why do humans have this desire for possession, and why do we grow savage when we cannot satisfy it? (bae suah, a greater music, 60)

i find that there are two kinds of cities:  the ones i explore and the ones i settle into.

the latter is the rarer city, the kind of city that embraces me and makes me think, “hey, this feels familiar. i think i could see myself here; i think i could feel whole here.” it’s the kind of city i’m not frantic to see, the kind of city that discourages lists of things to do and foods to eat and neighborhoods to visit. it’s the kind of city that encourages slowing down, sitting in a cafe with a book and pastry and cup of coffee, absorbing moods instead of simply passing them by or walking them off. it’s the kind of city that says, “you have time. you’ll be here again, so slow down.”

it’s the kind of city that feels like it could be home, at least for a little bit because nyc will always be home. so far, i’ve only come across two cities like this:  sapporo and boston.

ultimately, “learning a foreign language” is too simplistic an expression for a process which is more like crossing a border; similarly, an individual’s development as a human being is only possible through language, not because language is our only means of communication, but because it is the only tool precisely calibrated for the application of critical thought. but to me, these thoughts of m’s were nothing but phantoms. a mother tongue isn’t a border that can just be crossed, not even with the strongest will in the world. even after fully mastering a foreign language (if such a thing is ever possible), your mother tongue still acts as a prison for your consciousness — this wasn’t a view that m ever expressed in so many words, but i knew that it was true. the fact that my mother tongue was different from m’s caused me unbearable grief. (61)

i took one book with me to boston because i didn’t want to carry more than one because i was traveling with friends and didn’t anticipate much down-time to read. on our second (and last) day, though, we split ways, and i found myself back in beacon hill, at tatte with a pear tart and a latte, exhausted and starving from walking and not really wanting to do much more city-seeing and/or touristing.

i spent the afternoon reading and finished this slim korean novel, a greater music by bae suah. two weeks ago, i went to hear deborah smith, the translator, speak at AAWW (that write-up is coming soon), and she’d briefly discussed a greater music and the language within — the narrator is a korean writer who returns to berlin to house-sit for her on-again/off-again boyfriend, and there’s a sense of the novel being in this in-between place language-wise because the narrator is in a foreign country, learning a foreign language, and feeling the frustrations of that linguistic barrier.

it’s been a few years since she’s been in berlin, and much of the novel is spent in remembering, in thinking back to her previous stay in berlin as a student. much of those thoughts, in turn, circulate around her former lover, m, whom the narrator hasn’t seen since she was last in berlin, though we meet m more as a ghostly figure who’s both central and peripheral to the narrator’s thoughts.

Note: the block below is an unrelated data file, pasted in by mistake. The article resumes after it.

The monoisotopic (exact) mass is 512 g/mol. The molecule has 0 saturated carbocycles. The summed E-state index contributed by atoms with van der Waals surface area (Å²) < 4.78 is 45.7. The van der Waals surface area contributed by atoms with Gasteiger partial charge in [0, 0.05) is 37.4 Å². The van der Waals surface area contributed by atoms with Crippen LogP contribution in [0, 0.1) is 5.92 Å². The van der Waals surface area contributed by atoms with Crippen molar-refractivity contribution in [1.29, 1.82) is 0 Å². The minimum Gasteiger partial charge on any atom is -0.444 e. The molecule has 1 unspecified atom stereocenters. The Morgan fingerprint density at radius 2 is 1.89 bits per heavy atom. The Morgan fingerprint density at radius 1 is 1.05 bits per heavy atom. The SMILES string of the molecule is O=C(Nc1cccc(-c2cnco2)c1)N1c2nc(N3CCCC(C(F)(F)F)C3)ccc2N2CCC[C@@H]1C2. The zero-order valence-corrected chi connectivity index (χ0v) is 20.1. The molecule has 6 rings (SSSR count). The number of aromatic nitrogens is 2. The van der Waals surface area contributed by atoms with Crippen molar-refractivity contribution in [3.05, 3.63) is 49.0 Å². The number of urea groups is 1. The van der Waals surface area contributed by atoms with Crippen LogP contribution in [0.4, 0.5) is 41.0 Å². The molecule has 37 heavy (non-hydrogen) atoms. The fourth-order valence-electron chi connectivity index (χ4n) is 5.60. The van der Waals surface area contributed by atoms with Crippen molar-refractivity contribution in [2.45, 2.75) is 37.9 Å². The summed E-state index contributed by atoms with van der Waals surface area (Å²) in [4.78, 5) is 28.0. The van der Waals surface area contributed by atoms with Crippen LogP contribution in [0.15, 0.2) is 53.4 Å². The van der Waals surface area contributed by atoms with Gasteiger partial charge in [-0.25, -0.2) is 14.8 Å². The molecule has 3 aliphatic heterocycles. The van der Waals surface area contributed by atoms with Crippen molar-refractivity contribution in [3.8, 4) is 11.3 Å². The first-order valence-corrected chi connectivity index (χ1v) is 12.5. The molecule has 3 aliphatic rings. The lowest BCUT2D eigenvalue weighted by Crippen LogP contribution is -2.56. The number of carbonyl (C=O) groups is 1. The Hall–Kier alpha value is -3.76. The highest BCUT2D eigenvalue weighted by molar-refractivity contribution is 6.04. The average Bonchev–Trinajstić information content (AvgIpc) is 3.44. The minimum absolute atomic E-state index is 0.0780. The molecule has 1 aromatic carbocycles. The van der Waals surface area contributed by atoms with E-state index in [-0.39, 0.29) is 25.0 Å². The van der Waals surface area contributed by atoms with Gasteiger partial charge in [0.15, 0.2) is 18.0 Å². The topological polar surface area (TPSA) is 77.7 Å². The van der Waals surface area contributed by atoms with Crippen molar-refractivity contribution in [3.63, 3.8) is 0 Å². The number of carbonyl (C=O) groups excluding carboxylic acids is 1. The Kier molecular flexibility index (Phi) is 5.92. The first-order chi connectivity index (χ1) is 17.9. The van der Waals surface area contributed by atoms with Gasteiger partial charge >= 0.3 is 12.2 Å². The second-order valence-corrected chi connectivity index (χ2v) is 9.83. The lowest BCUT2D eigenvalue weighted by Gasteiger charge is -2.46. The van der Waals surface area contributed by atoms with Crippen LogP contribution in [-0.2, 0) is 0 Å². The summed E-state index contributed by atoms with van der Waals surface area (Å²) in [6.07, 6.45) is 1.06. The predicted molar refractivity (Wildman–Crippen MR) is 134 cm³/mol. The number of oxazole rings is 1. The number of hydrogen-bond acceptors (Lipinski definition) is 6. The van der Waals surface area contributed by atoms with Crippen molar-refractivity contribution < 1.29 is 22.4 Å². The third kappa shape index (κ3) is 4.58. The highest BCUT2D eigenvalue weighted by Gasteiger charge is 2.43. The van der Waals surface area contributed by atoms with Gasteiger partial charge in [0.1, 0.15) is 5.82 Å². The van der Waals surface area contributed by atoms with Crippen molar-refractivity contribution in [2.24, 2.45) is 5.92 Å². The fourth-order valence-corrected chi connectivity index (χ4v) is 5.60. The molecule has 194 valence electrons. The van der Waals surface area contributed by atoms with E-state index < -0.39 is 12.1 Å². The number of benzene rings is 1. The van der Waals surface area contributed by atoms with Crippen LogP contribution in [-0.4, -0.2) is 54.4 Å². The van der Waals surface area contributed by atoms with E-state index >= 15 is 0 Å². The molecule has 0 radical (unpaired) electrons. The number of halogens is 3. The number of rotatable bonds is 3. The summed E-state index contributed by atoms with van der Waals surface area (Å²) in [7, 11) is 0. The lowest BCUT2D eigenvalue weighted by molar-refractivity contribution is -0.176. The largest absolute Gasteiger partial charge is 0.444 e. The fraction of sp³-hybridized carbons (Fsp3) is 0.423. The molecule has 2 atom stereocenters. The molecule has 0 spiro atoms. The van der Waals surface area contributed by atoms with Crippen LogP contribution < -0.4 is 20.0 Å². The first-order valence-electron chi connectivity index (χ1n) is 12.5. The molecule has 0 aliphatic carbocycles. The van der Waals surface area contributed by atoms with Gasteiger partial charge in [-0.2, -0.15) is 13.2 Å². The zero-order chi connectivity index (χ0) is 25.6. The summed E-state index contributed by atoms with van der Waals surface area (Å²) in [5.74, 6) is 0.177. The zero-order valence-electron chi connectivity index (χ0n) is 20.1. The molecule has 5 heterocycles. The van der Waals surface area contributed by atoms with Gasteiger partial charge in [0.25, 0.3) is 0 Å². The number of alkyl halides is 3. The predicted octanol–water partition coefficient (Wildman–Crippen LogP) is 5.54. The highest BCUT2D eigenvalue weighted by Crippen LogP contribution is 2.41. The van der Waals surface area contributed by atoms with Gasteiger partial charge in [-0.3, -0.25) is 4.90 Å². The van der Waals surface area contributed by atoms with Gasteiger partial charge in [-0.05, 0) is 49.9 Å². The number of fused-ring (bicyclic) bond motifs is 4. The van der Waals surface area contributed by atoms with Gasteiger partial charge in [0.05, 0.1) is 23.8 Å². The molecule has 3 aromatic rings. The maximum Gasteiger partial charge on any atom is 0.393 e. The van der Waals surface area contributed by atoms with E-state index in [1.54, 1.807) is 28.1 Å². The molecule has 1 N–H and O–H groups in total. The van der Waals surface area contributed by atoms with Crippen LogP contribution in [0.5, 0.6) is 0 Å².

m views the world through theory. she’s clearly intellectual, and she thinks a lot, but there’s a sense through the novel that she’s removed from the world, not only intellectually or emotionally but physically, too, because of her health. this isn’t to make it sound like m’s reclusive or closed off to the world because she works, interacts with people, and so on; it’s more to say that i recognize her way of thinking, of thinking so deeply about things that everything is broken down into theories and nothing is simple or grounded.

the narrator is rather aligned with m’s ways of seeing the world, which leads to the thinking presented in the quote above. and it’s not that i have a problem with theory or that i don’t appreciate these deeper, more abstract ways of thinking about things, but here was (and is) my constant gripe with theory — that it often gets twisted up in itself and exists on its own self-elevated planes and eludes intersection with reality.

if m’s soul was with me then why did erich need to be a problem, if mere flesh, limited and inconsistent, really did amount to nothing, then why did i have to suffer on account of their one-night stand, why couldn’t i break free of this permanently unsatisfied desire for possession, when i was only too aware of how utterly base it was? i couldn’t come up with a single word of consolation or justification for myself. when its corollary is a hunger to monopolize m’s gestures, her shadow, her voice, love soon becomes a hell. (97)

you’d think that, given that this was the first time i was in boston, i’d be eager to try all these different restaurants and cafes.

instead, i went to flour for breakfast every single morning (read: three mornings) — and, then, i went back for cake and cocoa on saturday afternoon. i went to tatte twice, once for lunch, a second time for a pear tart and an iced latte. if i’d gone to the salty pig on saturday night as i’d hoped to, i likely would have gone back on sunday night, it was that good.

i am a creature of habit, and that’s also the thing about cities you settle into. there’s no frenzy to try everything, no need to cram everything in, no guilt at going back to somewhere you like and maybe ordering the same thing (i did that) or trying something new (i did that, too). also, there is nothing like a bowl of noodles and a plate of dumplings late at night.